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Celebrating differences

Parents, teachers, and community all have a part to play in the discussion about gender and sexual diversity

By Suzanne Rent

 

When Adam Myatt visits schools to talk about gender identity, the students speak their minds pretty quickly. 

During his classroom sessions, Myatt, who is a community educator with The Youth Project in Halifax, creates lists of what items and activities are often associated with each gender: Boys like blue, trucks, army toys, and video games. Girls like pink, dolls, makeup, and shopping. But Myatt says those lists don’t sit well with the young children.

“It’s my favourite thing to do,” Myatt says. “They are so angry about what they are told they are supposed to do. They know what they like, they know what they want to do, and they’re not happy. It’s really great to see them challenge this stuff.”

For more than 20 years, The Youth Project has been a resource for young people questioning their gender identities and sexual orientations. 

Kate Shewan, executive director at The Youth Project, says 20 years ago, the youth looking for support ranged between the ages of 20 and 25. These days, they are between the ages of 13 and 18. Shewan says that signals a larger acceptance by society of issues surrounding gender and sexuality. 

“It’s more of a snowball,” she says. “Then more people come out, there’s more visibility and more destigmatization. Then it becomes much more accepted in society.”

That discussion has been taking place in schools, too, with The Youth Project serving as one of the resources used to help develop the sexual-health curriculum. 

In Grades Primary to 3, the discussions focus on stereotypical gender roles. For example, what activities, toys, and jobs are expected of boys and girls. 

“Those are easy ones for children to understand,” says Natalie Flinn, an active healthy living consultant with the department of education who worked on the curriculum.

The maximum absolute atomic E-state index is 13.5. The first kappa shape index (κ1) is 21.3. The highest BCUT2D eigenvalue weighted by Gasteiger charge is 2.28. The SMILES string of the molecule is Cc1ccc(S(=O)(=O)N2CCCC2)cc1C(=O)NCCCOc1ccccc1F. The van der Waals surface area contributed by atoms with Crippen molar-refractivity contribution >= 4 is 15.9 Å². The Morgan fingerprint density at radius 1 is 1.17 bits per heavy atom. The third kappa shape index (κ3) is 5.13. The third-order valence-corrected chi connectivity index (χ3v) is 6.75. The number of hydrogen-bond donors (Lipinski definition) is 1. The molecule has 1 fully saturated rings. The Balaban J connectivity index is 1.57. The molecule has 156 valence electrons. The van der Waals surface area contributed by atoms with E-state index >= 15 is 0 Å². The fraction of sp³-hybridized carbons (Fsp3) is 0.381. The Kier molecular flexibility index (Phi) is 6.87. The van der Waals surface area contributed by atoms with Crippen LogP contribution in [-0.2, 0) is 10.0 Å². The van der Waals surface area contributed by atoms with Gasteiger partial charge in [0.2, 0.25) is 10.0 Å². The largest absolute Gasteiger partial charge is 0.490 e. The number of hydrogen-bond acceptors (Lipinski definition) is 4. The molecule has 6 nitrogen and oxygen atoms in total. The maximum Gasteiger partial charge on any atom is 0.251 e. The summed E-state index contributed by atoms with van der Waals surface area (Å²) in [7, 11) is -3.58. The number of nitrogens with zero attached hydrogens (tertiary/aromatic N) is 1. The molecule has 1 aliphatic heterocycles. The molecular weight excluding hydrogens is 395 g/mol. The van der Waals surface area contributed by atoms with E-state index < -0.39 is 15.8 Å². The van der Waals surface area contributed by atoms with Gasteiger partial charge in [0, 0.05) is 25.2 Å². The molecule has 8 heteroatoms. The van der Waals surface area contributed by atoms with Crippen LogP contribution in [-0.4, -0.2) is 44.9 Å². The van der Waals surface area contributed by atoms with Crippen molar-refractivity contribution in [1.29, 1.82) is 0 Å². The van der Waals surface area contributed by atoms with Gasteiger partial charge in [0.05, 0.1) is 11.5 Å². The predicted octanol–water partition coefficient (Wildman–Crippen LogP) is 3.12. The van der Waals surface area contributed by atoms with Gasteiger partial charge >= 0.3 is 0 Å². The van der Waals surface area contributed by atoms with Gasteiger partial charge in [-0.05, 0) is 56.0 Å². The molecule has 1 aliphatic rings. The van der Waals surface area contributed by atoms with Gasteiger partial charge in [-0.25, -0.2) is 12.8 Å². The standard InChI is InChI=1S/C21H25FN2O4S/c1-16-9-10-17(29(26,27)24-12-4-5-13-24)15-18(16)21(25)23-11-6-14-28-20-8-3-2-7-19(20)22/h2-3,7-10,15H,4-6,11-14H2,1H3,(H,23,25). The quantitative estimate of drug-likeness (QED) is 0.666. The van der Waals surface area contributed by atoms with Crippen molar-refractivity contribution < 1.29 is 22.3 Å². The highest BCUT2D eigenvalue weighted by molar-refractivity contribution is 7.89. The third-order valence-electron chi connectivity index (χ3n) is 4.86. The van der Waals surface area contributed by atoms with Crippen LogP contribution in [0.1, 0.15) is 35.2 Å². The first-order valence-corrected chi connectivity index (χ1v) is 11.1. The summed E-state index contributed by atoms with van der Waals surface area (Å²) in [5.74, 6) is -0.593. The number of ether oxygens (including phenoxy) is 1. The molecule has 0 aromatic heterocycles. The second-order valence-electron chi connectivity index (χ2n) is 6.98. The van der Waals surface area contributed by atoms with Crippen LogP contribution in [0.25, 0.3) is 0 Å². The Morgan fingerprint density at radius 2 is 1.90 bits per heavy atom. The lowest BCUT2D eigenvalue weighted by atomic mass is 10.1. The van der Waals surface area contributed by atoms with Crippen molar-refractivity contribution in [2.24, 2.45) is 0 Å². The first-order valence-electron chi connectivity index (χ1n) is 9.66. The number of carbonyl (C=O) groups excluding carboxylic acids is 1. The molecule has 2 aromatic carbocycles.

In Grades 4 to 6, the discussions revolve around gender roles in society, how those roles are presented in media and entertainment, and a better understanding that we all have of gender identity, but it doesn’t always match how we feel inside.

“What’s important is, first of all, naming it, that that’s what that is and it exists, and that it’s normal and OK to feel that way and there are places you can reach out to for help,” Flinn says. 

Flinn says these conversations are important during these later elementary grades because that’s when puberty begins its onset. And that can provide children who are questioning their gender with challenges. Suddenly, a young body is developing in a way that goes against how a young person feels internally or emotionally. 

“Not because it’s not normal,” Flinn says. “But because puberty can be presented in a way that is not inclusive for everyone.”

How gender is portrayed in the media is especially important for parents and children to understand. According to Joanne Syms, coordinator of anti-bullying and the Youth Advisory Council for the province of Nova Scotia, children are exposed to hundreds, if not thousands of images of gender and sexuality a day, all of which are bound to shape their larger understanding of it. 

Parents, she adds, often underestimate the media’s influence. “I think it’s become normal for all of us,” Syms says. 

For parents who worry their children are too young to be learning about gender diversity in the early elementary years, Syms says research says that even at age three, our gender is set and children have a sense of who they are. “It’s become a human right,” Syms says of gender identification. “And I don’t think children are ever too young to learn about human rights.”

“We never say a child is too young to teach them about the colour of their skin,” Flinn continues. “We need to think about gender in the same terms.”